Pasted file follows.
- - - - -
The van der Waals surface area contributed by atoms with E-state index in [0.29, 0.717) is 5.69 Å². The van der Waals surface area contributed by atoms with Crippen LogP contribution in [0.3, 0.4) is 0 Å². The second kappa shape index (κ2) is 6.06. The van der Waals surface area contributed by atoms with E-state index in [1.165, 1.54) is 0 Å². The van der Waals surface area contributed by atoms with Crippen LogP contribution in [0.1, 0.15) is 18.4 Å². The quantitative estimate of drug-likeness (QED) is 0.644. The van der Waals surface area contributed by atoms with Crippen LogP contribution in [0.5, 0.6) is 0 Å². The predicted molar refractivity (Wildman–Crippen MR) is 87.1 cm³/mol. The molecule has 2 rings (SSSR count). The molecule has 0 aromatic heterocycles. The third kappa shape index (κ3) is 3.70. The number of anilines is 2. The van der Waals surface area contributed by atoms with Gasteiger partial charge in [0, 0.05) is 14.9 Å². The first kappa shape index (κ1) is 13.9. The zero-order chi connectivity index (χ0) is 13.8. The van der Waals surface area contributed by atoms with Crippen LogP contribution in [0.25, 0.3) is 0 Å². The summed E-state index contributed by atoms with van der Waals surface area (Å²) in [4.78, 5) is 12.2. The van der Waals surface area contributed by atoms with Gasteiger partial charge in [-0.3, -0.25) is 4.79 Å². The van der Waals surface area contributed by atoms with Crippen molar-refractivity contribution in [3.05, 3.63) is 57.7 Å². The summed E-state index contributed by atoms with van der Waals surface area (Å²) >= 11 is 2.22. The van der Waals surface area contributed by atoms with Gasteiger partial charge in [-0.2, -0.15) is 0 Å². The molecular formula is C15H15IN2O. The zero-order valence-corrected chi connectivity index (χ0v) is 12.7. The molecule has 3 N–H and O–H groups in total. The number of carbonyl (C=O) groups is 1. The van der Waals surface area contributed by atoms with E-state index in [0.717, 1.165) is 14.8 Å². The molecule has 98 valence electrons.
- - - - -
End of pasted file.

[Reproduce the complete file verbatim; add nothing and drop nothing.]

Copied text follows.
The van der Waals surface area contributed by atoms with E-state index in [0.29, 0.717) is 5.69 Å². The van der Waals surface area contributed by atoms with Crippen LogP contribution in [0.3, 0.4) is 0 Å². The second kappa shape index (κ2) is 6.06. The van der Waals surface area contributed by atoms with E-state index in [1.165, 1.54) is 0 Å². The van der Waals surface area contributed by atoms with Crippen LogP contribution in [0.1, 0.15) is 18.4 Å². The quantitative estimate of drug-likeness (QED) is 0.644. The van der Waals surface area contributed by atoms with Crippen LogP contribution in [0.5, 0.6) is 0 Å². The predicted molar refractivity (Wildman–Crippen MR) is 87.1 cm³/mol. The molecule has 2 rings (SSSR count). The molecule has 0 aromatic heterocycles. The third kappa shape index (κ3) is 3.70. The number of anilines is 2. The van der Waals surface area contributed by atoms with Gasteiger partial charge in [0, 0.05) is 14.9 Å². The first kappa shape index (κ1) is 13.9. The zero-order chi connectivity index (χ0) is 13.8. The van der Waals surface area contributed by atoms with Crippen LogP contribution in [0.25, 0.3) is 0 Å². The summed E-state index contributed by atoms with van der Waals surface area (Å²) in [4.78, 5) is 12.2. The van der Waals surface area contributed by atoms with Gasteiger partial charge in [-0.3, -0.25) is 4.79 Å². The van der Waals surface area contributed by atoms with Crippen molar-refractivity contribution in [3.05, 3.63) is 57.7 Å². The summed E-state index contributed by atoms with van der Waals surface area (Å²) >= 11 is 2.22. The van der Waals surface area contributed by atoms with Gasteiger partial charge in [-0.2, -0.15) is 0 Å². The molecular formula is C15H15IN2O. The zero-order valence-corrected chi connectivity index (χ0v) is 12.7. The molecule has 3 N–H and O–H groups in total. The number of carbonyl (C=O) groups is 1. The van der Waals surface area contributed by atoms with E-state index in [0.717, 1.165) is 14.8 Å². The molecule has 98 valence electrons.